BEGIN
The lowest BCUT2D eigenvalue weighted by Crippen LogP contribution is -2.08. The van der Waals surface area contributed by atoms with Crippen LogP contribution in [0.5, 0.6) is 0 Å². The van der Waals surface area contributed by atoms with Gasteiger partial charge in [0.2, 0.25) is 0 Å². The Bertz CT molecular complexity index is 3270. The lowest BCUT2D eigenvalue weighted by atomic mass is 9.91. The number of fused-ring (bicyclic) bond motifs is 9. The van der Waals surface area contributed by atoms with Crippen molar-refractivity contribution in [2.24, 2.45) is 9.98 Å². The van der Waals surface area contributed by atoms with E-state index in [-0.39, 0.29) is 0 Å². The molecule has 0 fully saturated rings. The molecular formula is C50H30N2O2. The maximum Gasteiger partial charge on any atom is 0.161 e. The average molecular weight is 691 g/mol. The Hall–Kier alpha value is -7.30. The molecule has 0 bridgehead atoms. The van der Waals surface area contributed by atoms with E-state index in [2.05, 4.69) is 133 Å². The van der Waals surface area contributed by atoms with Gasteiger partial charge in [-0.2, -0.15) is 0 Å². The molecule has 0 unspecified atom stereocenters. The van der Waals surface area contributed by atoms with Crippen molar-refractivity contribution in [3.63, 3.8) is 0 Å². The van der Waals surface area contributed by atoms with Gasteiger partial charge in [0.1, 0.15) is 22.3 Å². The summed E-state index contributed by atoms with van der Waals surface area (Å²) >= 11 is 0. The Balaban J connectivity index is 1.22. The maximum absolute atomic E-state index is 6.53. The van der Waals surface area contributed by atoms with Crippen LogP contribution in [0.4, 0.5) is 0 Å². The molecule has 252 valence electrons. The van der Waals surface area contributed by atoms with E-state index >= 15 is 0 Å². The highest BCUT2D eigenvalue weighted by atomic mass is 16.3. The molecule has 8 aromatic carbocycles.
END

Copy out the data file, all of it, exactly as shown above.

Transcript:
The lowest BCUT2D eigenvalue weighted by Crippen LogP contribution is -2.08. The van der Waals surface area contributed by atoms with Crippen LogP contribution in [0.5, 0.6) is 0 Å². The van der Waals surface area contributed by atoms with Gasteiger partial charge in [0.2, 0.25) is 0 Å². The Bertz CT molecular complexity index is 3270. The lowest BCUT2D eigenvalue weighted by atomic mass is 9.91. The number of fused-ring (bicyclic) bond motifs is 9. The van der Waals surface area contributed by atoms with Crippen molar-refractivity contribution in [2.24, 2.45) is 9.98 Å². The van der Waals surface area contributed by atoms with E-state index in [-0.39, 0.29) is 0 Å². The molecule has 0 fully saturated rings. The molecular formula is C50H30N2O2. The maximum Gasteiger partial charge on any atom is 0.161 e. The average molecular weight is 691 g/mol. The Hall–Kier alpha value is -7.30. The molecule has 0 bridgehead atoms. The van der Waals surface area contributed by atoms with E-state index in [2.05, 4.69) is 133 Å². The van der Waals surface area contributed by atoms with Gasteiger partial charge in [-0.2, -0.15) is 0 Å². The molecule has 0 unspecified atom stereocenters. The van der Waals surface area contributed by atoms with Crippen molar-refractivity contribution in [3.63, 3.8) is 0 Å². The van der Waals surface area contributed by atoms with Gasteiger partial charge in [0.1, 0.15) is 22.3 Å². The summed E-state index contributed by atoms with van der Waals surface area (Å²) >= 11 is 0. The Balaban J connectivity index is 1.22. The maximum absolute atomic E-state index is 6.53. The van der Waals surface area contributed by atoms with Crippen LogP contribution in [0.4, 0.5) is 0 Å². The molecule has 252 valence electrons. The van der Waals surface area contributed by atoms with E-state index >= 15 is 0 Å². The highest BCUT2D eigenvalue weighted by atomic mass is 16.3. The molecule has 8 aromatic carbocycles.